Sometimes life goes right. With my extraordinary colleagues, we recently had a successful experience helping a large company. What most led to the success is a process that is difficult to understand. Yet the process is at the heart of the greatest successes in the history of business.
Henry Ford once uttered a statement that is of importance to both running a thriving business and living a meaningful life. He said, “If I had asked the customer what he wanted, he would have said, ‘a faster horse.’”
In business we financially live or die by how well we are serving the customer. When we hear the voice of the customer and respond by serving their deepest needs, we create love for our product and they swarm to us with their money. We live in financial abundance.
In life we psychologically live or die by how well we are serving the customer. When we hear the unspoken voice of the people in our lives and serve their deepest needs, we offer something that reflects love and they swarm to us with love. We live in relational abundance.
Serving the deepest needs of the people around us is a key to success in every aspect of life. Yet success never comes easily.
If Henry Ford had asked the customer what they wanted, they would have replied “a faster horse.” There are two ways to interpret this claim. One is that it is useless to listen to the customer because the customer cannot state something they cannot envision. The second is that the customer does not know what the customer wants but that does not mean that the deepest needs of the customer cannot be discovered. The key is approaching the customer in the state of deep learning. This means recognizing that something other than a faster horse can be envisioned when two minds join in purpose, integrity, trust, and exploration.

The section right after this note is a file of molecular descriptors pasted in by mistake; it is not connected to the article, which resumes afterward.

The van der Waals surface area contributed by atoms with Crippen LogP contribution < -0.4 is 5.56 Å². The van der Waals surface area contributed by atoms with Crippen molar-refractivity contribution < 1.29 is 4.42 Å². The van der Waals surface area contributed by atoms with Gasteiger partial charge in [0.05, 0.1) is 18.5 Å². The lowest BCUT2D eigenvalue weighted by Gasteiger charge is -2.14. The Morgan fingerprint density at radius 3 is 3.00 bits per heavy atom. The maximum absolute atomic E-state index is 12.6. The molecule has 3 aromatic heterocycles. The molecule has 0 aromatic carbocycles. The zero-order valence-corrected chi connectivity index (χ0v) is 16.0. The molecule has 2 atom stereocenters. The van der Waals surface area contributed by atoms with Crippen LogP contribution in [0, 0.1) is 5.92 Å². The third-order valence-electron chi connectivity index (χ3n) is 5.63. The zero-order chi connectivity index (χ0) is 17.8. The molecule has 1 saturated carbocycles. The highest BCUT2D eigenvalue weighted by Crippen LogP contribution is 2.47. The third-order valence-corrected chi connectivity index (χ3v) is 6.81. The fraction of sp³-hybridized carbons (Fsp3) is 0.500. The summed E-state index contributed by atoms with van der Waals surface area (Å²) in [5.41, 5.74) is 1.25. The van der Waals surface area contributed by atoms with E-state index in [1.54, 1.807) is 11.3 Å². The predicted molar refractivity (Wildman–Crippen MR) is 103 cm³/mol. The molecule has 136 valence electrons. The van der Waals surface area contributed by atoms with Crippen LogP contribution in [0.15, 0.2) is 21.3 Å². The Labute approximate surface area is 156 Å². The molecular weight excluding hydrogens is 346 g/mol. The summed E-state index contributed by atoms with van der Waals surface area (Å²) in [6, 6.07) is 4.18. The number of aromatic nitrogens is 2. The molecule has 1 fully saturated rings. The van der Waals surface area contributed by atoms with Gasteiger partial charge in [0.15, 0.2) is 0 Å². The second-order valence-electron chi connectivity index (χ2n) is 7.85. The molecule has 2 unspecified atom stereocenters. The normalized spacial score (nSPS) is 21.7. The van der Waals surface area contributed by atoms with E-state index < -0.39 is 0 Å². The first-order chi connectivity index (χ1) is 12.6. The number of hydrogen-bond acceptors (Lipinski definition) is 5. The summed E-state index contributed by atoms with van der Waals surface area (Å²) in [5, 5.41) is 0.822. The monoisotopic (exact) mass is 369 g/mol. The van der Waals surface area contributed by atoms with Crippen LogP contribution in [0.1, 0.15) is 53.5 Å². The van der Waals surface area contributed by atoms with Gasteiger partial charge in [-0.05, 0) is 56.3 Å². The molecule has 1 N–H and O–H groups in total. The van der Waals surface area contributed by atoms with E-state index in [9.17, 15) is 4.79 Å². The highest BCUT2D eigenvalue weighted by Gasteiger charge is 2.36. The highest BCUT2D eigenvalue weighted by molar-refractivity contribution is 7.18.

In an experience with a Fortune 100 company, we were to design a leadership program for 1,300 executives. We did some focus group interviews first with their bosses and then with representatives of the 1,300. These discussions were productive. As my colleagues asked conventional questions, we acquired much conventional knowledge.
The executives told us what kind of subjects we should cover. In effect, there were asking for a “faster horse.” I have been through this process many times and I am fully aware of Henry Ford’s point. Executives, like most other human beings, are quite incapable of articulating their deepest needs and how to meet those needs because they either do not know their deepest needs or cannot imagine having their needs met. They live in an organization that looks like a horse and cannot imagine living in an organization that looks like an automobile.